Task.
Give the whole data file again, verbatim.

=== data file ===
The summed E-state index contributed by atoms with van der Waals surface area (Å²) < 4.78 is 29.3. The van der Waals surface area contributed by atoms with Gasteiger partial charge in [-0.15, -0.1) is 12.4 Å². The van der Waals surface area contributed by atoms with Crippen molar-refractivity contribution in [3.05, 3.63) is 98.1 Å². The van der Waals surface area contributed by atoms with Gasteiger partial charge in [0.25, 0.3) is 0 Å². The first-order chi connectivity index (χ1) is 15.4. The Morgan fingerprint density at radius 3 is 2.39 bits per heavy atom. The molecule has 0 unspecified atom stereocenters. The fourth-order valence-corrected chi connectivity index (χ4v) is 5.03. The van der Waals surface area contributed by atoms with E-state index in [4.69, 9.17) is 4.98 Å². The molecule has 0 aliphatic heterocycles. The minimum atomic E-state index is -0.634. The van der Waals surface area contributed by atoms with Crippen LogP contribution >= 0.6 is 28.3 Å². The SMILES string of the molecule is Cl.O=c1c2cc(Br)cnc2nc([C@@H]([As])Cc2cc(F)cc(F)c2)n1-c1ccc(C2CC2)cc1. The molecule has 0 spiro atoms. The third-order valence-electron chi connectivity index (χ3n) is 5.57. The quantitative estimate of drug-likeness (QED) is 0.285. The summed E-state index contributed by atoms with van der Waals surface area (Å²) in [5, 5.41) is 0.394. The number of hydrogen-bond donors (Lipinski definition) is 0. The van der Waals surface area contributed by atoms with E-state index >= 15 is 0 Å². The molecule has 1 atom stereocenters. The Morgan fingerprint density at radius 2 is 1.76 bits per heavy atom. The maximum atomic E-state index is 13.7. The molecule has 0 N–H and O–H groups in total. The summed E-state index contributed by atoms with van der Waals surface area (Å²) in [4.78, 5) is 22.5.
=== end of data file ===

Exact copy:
The summed E-state index contributed by atoms with van der Waals surface area (Å²) < 4.78 is 29.3. The van der Waals surface area contributed by atoms with Gasteiger partial charge in [-0.15, -0.1) is 12.4 Å². The van der Waals surface area contributed by atoms with Crippen molar-refractivity contribution in [3.05, 3.63) is 98.1 Å². The van der Waals surface area contributed by atoms with Gasteiger partial charge in [0.25, 0.3) is 0 Å². The first-order chi connectivity index (χ1) is 15.4. The Morgan fingerprint density at radius 3 is 2.39 bits per heavy atom. The molecule has 0 unspecified atom stereocenters. The fourth-order valence-corrected chi connectivity index (χ4v) is 5.03. The van der Waals surface area contributed by atoms with E-state index in [4.69, 9.17) is 4.98 Å². The molecule has 0 aliphatic heterocycles. The minimum atomic E-state index is -0.634. The van der Waals surface area contributed by atoms with Crippen LogP contribution >= 0.6 is 28.3 Å². The SMILES string of the molecule is Cl.O=c1c2cc(Br)cnc2nc([C@@H]([As])Cc2cc(F)cc(F)c2)n1-c1ccc(C2CC2)cc1. The molecule has 0 spiro atoms. The third-order valence-electron chi connectivity index (χ3n) is 5.57. The quantitative estimate of drug-likeness (QED) is 0.285. The summed E-state index contributed by atoms with van der Waals surface area (Å²) in [5, 5.41) is 0.394. The number of hydrogen-bond donors (Lipinski definition) is 0. The van der Waals surface area contributed by atoms with E-state index >= 15 is 0 Å². The molecule has 1 atom stereocenters. The Morgan fingerprint density at radius 2 is 1.76 bits per heavy atom. The maximum atomic E-state index is 13.7. The molecule has 0 N–H and O–H groups in total. The summed E-state index contributed by atoms with van der Waals surface area (Å²) in [4.78, 5) is 22.5.